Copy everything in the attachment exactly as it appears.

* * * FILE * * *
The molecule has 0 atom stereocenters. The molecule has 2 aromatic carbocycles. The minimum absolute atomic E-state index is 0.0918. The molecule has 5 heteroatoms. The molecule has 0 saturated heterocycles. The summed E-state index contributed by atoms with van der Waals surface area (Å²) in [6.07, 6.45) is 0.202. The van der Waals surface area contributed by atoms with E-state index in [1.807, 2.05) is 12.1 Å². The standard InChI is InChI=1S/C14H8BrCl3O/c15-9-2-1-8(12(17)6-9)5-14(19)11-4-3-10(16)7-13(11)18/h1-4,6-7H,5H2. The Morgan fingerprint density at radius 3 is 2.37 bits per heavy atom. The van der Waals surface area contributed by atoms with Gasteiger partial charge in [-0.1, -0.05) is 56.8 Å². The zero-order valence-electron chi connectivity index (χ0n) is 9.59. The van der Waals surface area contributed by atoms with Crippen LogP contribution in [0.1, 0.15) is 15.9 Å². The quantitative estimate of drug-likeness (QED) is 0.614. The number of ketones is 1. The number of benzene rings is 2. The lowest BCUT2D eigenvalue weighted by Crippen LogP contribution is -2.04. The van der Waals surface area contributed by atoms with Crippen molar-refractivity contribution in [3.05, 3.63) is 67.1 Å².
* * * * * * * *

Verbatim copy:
The molecule has 0 atom stereocenters. The molecule has 2 aromatic carbocycles. The minimum absolute atomic E-state index is 0.0918. The molecule has 5 heteroatoms. The molecule has 0 saturated heterocycles. The summed E-state index contributed by atoms with van der Waals surface area (Å²) in [6.07, 6.45) is 0.202. The van der Waals surface area contributed by atoms with E-state index in [1.807, 2.05) is 12.1 Å². The standard InChI is InChI=1S/C14H8BrCl3O/c15-9-2-1-8(12(17)6-9)5-14(19)11-4-3-10(16)7-13(11)18/h1-4,6-7H,5H2. The Morgan fingerprint density at radius 3 is 2.37 bits per heavy atom. The van der Waals surface area contributed by atoms with Gasteiger partial charge in [-0.1, -0.05) is 56.8 Å². The zero-order valence-electron chi connectivity index (χ0n) is 9.59. The van der Waals surface area contributed by atoms with Crippen LogP contribution in [0.1, 0.15) is 15.9 Å². The quantitative estimate of drug-likeness (QED) is 0.614. The number of ketones is 1. The number of benzene rings is 2. The lowest BCUT2D eigenvalue weighted by Crippen LogP contribution is -2.04. The van der Waals surface area contributed by atoms with Crippen molar-refractivity contribution in [3.05, 3.63) is 67.1 Å².